Peer review artikel

Sources of dissolved oxygen monitoring and pumping wells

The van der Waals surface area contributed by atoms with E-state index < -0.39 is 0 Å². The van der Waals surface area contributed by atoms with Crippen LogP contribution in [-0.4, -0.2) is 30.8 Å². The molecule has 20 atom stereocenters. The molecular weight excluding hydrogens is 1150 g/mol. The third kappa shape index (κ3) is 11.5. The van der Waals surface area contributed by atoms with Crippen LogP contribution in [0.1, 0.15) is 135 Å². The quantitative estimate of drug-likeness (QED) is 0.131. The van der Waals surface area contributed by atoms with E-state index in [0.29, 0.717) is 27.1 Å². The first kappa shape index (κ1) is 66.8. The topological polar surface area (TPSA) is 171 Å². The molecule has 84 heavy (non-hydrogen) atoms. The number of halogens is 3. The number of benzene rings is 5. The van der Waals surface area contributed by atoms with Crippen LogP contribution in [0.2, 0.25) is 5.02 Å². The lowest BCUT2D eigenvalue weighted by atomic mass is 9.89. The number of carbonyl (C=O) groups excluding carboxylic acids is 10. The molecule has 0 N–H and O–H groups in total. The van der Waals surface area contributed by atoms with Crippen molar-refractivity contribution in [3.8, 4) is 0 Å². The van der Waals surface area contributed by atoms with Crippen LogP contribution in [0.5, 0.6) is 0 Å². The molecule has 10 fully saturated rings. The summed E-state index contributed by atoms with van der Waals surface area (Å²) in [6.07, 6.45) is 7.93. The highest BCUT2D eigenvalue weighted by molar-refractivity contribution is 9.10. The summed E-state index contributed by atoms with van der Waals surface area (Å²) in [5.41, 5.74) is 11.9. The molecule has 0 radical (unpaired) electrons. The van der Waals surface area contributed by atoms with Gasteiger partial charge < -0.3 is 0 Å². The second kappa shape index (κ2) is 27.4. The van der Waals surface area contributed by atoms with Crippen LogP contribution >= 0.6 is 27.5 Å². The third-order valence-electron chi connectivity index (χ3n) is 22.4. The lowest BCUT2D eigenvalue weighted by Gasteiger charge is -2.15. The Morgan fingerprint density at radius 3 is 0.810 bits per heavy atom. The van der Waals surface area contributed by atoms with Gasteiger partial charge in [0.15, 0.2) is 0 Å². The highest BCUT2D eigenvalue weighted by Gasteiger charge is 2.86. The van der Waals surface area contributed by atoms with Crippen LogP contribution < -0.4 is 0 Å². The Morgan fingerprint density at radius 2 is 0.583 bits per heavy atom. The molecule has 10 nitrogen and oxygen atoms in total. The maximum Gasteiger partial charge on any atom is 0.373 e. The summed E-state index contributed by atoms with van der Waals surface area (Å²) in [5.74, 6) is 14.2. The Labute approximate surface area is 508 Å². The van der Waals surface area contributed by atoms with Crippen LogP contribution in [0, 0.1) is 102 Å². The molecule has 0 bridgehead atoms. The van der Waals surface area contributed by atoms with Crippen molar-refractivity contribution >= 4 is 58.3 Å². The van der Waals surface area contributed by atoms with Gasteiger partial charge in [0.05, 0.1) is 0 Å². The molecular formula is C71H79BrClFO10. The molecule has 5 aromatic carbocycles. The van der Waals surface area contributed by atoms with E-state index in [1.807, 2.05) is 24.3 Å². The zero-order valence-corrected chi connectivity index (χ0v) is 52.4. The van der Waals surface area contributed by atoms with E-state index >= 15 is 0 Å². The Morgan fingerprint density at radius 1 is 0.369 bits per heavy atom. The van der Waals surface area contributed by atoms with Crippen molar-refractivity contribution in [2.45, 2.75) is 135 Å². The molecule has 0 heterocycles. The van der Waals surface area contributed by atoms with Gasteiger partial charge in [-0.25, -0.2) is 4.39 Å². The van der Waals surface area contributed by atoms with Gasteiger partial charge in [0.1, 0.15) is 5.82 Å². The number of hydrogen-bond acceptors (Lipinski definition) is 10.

“Groundwater monitoring and pumping wells set in anoxic aquifers require attention to keep the groundwater free of dissolved oxygen (DO). In properly constructed monitoring or pumping wells, two processes can however still introduce oxygen to anoxic groundwater: (1) permeation of oxygen through polymer materials such as silicone, PVC, HDPE or Teflon, and (2) thermally driven convection, which can occur in all types of piezometers or wells, regardless of construction material, when the water table or pressure head is close (<10 m) to the land surface. Here, field measurements (temperature and DO well loggings) from a monitoring well in Bilthoven, the Netherlands, are combined with analytical and numerical modelling to investigate the role of both processes on oxygenation of anoxic groundwater in wells. The results of numerical and analytical modeling show that both permeation and convection can introduce oxygen into anoxic wells to near saturation concentrations. In the field data gathered, convection is primarily responsible for oxygen intrusion up to a depth of around 12 m. Oxygen intrusion through convection and permeation in monitoring and pumping wells may influence groundwater sampling and analyses, and may contribute to well clogging, depending on site conditions. The combination of field and modelling provides new insights into these processes, which can be used for both groundwater sampling and pumping well design." (Citaat: Bonte, M., Wols, B.A., Maas, K., Stuyfzand, P.J. - Sources of dissolved oxygen monitoring and pumping wells - Hydrogeology Journal 25(2017)1, p.55-66 - DOI 10.1007/s10040-016-1477-9)

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